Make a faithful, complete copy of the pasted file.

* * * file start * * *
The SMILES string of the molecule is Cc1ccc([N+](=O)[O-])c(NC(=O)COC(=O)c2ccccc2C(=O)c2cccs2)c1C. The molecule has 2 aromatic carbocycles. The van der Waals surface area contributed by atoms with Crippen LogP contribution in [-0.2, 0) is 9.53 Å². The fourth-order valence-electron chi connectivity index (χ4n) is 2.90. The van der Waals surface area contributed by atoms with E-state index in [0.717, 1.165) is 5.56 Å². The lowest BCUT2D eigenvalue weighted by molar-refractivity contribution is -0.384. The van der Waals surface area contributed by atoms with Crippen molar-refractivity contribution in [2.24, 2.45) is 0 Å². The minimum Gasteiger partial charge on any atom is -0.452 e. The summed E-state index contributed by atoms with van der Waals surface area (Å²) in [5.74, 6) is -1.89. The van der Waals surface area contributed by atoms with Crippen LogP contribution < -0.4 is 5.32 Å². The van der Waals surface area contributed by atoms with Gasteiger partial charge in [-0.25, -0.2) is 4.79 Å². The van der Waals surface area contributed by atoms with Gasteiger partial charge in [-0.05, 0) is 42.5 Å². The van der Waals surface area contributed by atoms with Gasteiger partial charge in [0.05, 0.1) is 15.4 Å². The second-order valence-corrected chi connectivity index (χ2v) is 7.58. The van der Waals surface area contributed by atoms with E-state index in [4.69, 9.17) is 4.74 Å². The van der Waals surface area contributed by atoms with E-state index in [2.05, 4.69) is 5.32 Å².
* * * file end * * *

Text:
The SMILES string of the molecule is Cc1ccc([N+](=O)[O-])c(NC(=O)COC(=O)c2ccccc2C(=O)c2cccs2)c1C. The molecule has 2 aromatic carbocycles. The van der Waals surface area contributed by atoms with Crippen LogP contribution in [-0.2, 0) is 9.53 Å². The fourth-order valence-electron chi connectivity index (χ4n) is 2.90. The van der Waals surface area contributed by atoms with E-state index in [0.717, 1.165) is 5.56 Å². The lowest BCUT2D eigenvalue weighted by molar-refractivity contribution is -0.384. The van der Waals surface area contributed by atoms with Crippen molar-refractivity contribution in [2.24, 2.45) is 0 Å². The minimum Gasteiger partial charge on any atom is -0.452 e. The summed E-state index contributed by atoms with van der Waals surface area (Å²) in [5.74, 6) is -1.89. The van der Waals surface area contributed by atoms with Crippen LogP contribution < -0.4 is 5.32 Å². The van der Waals surface area contributed by atoms with Gasteiger partial charge in [-0.25, -0.2) is 4.79 Å². The van der Waals surface area contributed by atoms with Gasteiger partial charge in [-0.05, 0) is 42.5 Å². The van der Waals surface area contributed by atoms with Gasteiger partial charge in [0.05, 0.1) is 15.4 Å². The second-order valence-corrected chi connectivity index (χ2v) is 7.58. The van der Waals surface area contributed by atoms with E-state index in [4.69, 9.17) is 4.74 Å². The van der Waals surface area contributed by atoms with E-state index in [2.05, 4.69) is 5.32 Å².